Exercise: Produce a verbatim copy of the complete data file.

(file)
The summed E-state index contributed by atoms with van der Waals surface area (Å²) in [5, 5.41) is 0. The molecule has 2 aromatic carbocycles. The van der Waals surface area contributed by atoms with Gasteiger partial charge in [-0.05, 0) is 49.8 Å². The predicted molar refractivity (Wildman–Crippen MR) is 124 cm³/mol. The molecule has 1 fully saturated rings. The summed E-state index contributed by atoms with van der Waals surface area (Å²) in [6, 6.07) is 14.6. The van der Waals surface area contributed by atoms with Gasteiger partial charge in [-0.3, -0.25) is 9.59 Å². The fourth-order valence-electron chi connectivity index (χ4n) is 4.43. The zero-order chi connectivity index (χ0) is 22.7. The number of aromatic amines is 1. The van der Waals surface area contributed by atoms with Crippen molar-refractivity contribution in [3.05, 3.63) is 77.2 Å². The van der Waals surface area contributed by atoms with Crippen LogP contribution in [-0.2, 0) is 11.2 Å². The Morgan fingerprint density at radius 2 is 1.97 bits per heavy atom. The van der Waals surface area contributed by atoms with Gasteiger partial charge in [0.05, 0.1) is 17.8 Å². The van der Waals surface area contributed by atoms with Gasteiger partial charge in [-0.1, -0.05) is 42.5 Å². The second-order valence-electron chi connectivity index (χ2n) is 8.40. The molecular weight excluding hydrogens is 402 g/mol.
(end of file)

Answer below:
The summed E-state index contributed by atoms with van der Waals surface area (Å²) in [5, 5.41) is 0. The molecule has 2 aromatic carbocycles. The van der Waals surface area contributed by atoms with Gasteiger partial charge in [-0.05, 0) is 49.8 Å². The predicted molar refractivity (Wildman–Crippen MR) is 124 cm³/mol. The molecule has 1 fully saturated rings. The summed E-state index contributed by atoms with van der Waals surface area (Å²) in [6, 6.07) is 14.6. The van der Waals surface area contributed by atoms with Gasteiger partial charge in [-0.3, -0.25) is 9.59 Å². The fourth-order valence-electron chi connectivity index (χ4n) is 4.43. The zero-order chi connectivity index (χ0) is 22.7. The number of aromatic amines is 1. The van der Waals surface area contributed by atoms with Crippen molar-refractivity contribution in [3.05, 3.63) is 77.2 Å². The van der Waals surface area contributed by atoms with Crippen LogP contribution in [-0.2, 0) is 11.2 Å². The Morgan fingerprint density at radius 2 is 1.97 bits per heavy atom. The van der Waals surface area contributed by atoms with Gasteiger partial charge in [0.05, 0.1) is 17.8 Å². The van der Waals surface area contributed by atoms with Gasteiger partial charge in [-0.1, -0.05) is 42.5 Å². The second-order valence-electron chi connectivity index (χ2n) is 8.40. The molecular weight excluding hydrogens is 402 g/mol.